Almost lost amid the congratulations and backslapping that accompanied the opening of Suvarnabhumi airport's new tourist court this week were some scary statistics. In the first eight months of this year, as many as 1,980 users of the seven-year-old terminal tried to file legal complaints after falling victim to a scam, fraud or other form of criminal activity. Granted, this is only a tiny percentage of the 150,000 passengers using the facility daily but it is safe to assume other victims simply suffered in silence and decided to spend future vacations elsewhere.
While the court aims to provide justice for the scandalous treatment some visitors receive, its authority needs to be reinforced by a determined drive to rid the airport of the petty criminals who tarnish the kingdom's image. After all, first impressions do count. And when a passenger's trust is exploited by rogue taxi drivers, light-fingered baggage handlers, pickpockets, illegal guides and questionable practices by duty-free shops; a holiday or business trip can quickly turn sour.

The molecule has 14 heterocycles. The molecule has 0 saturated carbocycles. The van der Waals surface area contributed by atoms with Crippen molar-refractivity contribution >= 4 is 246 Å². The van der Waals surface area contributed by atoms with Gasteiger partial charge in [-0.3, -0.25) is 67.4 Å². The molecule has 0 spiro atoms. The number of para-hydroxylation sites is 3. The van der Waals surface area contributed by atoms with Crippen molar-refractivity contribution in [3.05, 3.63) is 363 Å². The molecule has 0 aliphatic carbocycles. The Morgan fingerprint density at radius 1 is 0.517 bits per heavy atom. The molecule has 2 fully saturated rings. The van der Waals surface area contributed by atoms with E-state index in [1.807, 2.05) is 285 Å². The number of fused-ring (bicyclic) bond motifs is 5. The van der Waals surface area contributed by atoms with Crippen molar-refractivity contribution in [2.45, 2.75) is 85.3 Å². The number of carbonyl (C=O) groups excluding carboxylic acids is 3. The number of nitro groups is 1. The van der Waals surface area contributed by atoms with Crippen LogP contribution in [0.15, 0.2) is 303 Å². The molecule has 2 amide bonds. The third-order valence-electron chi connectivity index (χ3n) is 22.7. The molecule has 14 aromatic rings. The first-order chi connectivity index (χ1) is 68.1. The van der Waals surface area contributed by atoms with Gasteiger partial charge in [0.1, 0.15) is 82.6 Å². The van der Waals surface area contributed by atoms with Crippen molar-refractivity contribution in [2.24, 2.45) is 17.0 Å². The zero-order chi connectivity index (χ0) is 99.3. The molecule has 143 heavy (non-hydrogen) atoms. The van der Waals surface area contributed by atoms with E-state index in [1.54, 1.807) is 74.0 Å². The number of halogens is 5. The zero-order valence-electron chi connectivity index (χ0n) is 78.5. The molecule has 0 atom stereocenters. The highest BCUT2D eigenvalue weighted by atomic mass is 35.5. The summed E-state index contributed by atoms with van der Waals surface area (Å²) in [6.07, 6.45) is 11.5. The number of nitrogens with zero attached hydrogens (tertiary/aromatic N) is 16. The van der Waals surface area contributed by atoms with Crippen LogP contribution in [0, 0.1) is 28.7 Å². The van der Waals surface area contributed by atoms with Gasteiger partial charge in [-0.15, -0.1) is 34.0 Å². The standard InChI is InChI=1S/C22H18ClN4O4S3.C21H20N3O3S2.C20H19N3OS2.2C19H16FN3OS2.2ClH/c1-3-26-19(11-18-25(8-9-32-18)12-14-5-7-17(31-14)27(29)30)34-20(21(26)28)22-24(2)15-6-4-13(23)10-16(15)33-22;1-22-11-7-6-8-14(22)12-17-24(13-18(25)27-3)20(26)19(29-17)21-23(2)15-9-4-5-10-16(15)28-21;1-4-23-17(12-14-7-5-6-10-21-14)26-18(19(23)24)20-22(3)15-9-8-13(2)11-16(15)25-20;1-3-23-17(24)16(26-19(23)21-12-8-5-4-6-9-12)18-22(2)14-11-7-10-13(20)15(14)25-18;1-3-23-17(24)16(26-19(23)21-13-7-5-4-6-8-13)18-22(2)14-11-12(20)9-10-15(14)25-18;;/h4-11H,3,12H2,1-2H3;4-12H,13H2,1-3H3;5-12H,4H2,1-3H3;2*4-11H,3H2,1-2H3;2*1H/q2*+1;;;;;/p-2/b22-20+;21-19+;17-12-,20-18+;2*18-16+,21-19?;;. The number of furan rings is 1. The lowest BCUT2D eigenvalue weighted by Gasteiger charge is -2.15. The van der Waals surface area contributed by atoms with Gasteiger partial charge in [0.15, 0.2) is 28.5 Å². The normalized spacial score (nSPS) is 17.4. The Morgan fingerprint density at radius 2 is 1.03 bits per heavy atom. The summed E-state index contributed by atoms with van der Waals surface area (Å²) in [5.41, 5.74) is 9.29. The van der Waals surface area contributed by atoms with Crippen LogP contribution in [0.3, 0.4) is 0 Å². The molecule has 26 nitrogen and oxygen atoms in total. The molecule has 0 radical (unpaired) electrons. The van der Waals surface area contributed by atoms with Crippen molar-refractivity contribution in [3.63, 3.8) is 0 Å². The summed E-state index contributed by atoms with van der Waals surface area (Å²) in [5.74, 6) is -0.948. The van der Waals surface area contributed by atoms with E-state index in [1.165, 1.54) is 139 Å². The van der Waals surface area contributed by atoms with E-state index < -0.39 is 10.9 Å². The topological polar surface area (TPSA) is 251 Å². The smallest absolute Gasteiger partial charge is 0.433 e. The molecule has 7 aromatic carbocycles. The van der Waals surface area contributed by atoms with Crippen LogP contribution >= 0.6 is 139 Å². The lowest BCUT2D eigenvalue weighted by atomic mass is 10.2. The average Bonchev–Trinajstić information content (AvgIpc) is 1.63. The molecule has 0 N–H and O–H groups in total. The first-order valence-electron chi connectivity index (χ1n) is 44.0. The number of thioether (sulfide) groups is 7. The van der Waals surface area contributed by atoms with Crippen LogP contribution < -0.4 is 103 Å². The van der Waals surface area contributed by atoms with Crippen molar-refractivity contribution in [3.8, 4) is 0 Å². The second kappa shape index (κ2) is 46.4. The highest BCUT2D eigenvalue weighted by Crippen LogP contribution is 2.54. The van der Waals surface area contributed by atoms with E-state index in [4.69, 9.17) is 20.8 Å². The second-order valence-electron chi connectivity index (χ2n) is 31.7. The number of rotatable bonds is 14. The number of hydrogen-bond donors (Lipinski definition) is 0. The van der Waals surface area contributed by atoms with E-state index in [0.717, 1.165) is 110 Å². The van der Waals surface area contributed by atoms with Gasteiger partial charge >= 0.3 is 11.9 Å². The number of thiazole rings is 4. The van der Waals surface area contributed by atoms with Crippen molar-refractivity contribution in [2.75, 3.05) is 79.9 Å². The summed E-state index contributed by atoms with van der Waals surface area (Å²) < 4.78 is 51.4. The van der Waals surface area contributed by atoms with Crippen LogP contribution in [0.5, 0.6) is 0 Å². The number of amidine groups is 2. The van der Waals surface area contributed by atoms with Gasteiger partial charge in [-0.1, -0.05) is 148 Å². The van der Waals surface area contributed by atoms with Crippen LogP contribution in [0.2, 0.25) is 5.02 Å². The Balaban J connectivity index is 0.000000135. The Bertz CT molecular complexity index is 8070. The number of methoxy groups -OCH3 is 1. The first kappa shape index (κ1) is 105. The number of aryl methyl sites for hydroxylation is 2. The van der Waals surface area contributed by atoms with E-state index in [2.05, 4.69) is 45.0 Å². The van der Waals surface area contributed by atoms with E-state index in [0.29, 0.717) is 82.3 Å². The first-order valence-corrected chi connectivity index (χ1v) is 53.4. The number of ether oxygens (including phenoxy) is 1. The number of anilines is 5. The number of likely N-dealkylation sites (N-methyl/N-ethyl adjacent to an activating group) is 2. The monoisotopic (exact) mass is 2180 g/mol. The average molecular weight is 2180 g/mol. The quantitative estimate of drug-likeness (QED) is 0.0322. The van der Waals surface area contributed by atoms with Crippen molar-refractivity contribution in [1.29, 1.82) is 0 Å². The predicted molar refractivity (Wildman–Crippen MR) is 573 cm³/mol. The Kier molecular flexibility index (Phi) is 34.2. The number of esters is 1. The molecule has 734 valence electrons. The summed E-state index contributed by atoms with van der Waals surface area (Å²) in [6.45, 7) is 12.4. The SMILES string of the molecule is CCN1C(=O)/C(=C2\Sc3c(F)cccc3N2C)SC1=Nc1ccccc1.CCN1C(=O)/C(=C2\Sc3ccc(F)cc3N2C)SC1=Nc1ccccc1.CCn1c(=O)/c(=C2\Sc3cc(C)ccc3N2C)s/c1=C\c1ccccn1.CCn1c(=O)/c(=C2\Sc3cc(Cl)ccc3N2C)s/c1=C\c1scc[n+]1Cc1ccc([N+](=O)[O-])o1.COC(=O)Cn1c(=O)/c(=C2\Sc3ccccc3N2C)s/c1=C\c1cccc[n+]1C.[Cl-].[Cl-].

The days when airports were an exciting window to the world are long gone. Now they have become a confusing mix of glitzy overpriced shopping centres, unsmiling officials, inconvenient security measures and huge, noisy, shoving crowds. Most polite, law-abiding passengers dread this organised chaos with good reason. While an airline flight might soothe and relax a passenger, a large international airport has the opposite effect. Irate passengers squabbling with officials and holding up queues are all too common and contribute to a stressful experience that strips flying of any glamour it once might have had.